Our first stop would be in Morast, where a number of townsfolk had gone missing, and where the townsfolk claimed to have run The Beast out of town during its last incursion. The elder of the town said that The Beast had escaped into the swamp, where it was set upon by a blood caiman and dragged under while cursing like a sailor. This brought skepticism from us, as we had met The Beast, and our druid confirmed that no mere alligator native to the swamp would have had the size or power to drag down a golem of The Beast’s size. We also determined that if The Beast had been coming into town to drag people out of their houses at night, there would have been far more damage done to the stick-and-mud huts, but no such damage existed. Further, we noted that The Beast had neither scars from a bite, nor the capacity to curse (“use bad words” as it put it). Doubt was growing.

So we trekked into the swamp, because that is always a good idea in a country like Ustalav… There was a small graveyard on a small island a little way from town, and the graves appeared to have been recently disturbed. There was also a manticore, which was dispatched with all speed, and in the nest of which we found a partially consumed dwarf corpse. It did not appear to have anything to do with our investigation, so we left it.

What did have some bearing on our investigation was the number of disturbed graves – six of them. Six is the number of bodies needed to create a flesh golem, so there was some speculation that someone had created their own monstrosity out in the swamp. This was further reinforced by the finding of a set of exquisite surgical tools, and the face of a lady from town. With six disappearances, in addition to the disturbed graves, I posited that there might be a number of golems loose in the swamp, but had no means of testing the theory.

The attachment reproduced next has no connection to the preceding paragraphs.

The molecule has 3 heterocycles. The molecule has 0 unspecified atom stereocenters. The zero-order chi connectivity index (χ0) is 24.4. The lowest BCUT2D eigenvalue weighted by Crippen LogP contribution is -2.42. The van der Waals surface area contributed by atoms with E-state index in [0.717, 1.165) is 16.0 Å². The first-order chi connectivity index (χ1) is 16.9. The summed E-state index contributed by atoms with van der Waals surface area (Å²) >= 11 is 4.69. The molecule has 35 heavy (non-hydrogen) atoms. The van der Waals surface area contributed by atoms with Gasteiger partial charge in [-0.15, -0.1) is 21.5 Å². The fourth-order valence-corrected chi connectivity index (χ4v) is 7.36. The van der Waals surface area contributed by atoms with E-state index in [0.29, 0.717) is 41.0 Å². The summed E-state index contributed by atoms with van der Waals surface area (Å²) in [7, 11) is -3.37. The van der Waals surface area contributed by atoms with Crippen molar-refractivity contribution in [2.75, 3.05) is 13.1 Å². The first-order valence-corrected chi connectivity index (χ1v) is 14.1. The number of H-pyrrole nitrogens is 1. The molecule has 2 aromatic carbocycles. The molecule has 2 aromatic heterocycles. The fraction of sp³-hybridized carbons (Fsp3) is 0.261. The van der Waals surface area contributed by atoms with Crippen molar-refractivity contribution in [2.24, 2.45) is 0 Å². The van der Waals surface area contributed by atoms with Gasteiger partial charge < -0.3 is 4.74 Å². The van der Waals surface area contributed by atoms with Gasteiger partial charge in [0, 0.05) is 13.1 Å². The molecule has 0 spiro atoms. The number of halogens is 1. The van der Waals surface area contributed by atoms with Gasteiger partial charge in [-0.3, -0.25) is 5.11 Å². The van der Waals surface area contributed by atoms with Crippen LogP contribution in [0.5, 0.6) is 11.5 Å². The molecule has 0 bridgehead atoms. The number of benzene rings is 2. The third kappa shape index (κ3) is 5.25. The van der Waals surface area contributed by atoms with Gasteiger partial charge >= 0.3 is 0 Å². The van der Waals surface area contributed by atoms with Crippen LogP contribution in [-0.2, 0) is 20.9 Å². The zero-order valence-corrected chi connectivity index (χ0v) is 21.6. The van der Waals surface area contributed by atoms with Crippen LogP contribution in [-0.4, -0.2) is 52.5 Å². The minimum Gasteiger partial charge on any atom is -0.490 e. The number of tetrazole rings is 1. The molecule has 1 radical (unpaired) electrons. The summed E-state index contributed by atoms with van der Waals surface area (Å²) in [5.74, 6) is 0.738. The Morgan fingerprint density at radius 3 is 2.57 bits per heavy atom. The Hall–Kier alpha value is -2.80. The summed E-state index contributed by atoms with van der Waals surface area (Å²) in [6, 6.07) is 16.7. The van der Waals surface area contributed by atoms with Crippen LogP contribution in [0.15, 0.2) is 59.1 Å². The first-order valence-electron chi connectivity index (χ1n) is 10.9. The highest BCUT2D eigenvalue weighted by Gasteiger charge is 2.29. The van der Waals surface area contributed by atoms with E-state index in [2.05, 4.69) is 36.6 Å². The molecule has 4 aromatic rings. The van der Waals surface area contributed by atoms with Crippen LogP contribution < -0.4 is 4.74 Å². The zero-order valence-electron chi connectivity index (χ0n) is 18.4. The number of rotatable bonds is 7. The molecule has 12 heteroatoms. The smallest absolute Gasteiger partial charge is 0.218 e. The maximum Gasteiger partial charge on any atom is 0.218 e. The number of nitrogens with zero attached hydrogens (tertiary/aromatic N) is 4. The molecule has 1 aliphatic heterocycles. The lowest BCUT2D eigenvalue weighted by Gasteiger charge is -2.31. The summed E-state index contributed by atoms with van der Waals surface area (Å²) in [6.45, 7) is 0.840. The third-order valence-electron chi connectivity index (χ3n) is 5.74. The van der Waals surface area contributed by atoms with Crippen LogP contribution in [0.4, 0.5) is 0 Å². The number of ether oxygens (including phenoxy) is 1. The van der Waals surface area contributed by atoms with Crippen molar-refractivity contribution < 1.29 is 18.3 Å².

We went back to town in time to present the evidence that we had found. Viktor thought that a known face – mine – backed by the reputation of the University might be the best presenter of the evidence to the judges. I am still humbled that our paladin thinks so highly of my rhetorical skill, but, sadly, I was absolutely terrible in my presentation. Against his personal desires, Viktor then took the reins to salvage what he could from the opening round of the trial, and was successful in getting some of our message through the heads of the judges and a handful in the observers’ box – that The Beast did not commit the crimes in Morast.

We turned to the anatomists in the city’s body-dealing district – yes, there is such a place, and yes, it is because this country is just that twisted – in order to find the manufacturer and then the purchaser of the tools we had found. We chased a lead down, Wraith wheedled some information from a man who found her enticing, and then prepared for the next day’s proceedings.

Prior to court starting, we went out to Hergestag, where a number of children had gone missing and begun haunting the town, and of which one was returned (dead) by The Beast – a girl named Elsa. Witnesses – three of them, sisters all, whom I thought should have been discussing this while gathered around a boiling cauldron and sharing a single eye – stated that The Beast had been lurking in the area, and on the day that he brought Elsa’s body back to town, he was laughing very heartily before being chased away. We noted that its mouth was twisted into a permanent grin, and when we approximated the sound it was making when it was crying in its cell, the witche sisters confirmed the sound as the laughter of The Beast. We filed that away as something to demonstrate for the court. We also determined that the last child to die had done so quietly in her bed, after The Beast had been force to leave the area. Elsa, also, had trauma consistent with a bad fall, rather than a snapped neck or crushed body as one might expect to be the result of a golem injury.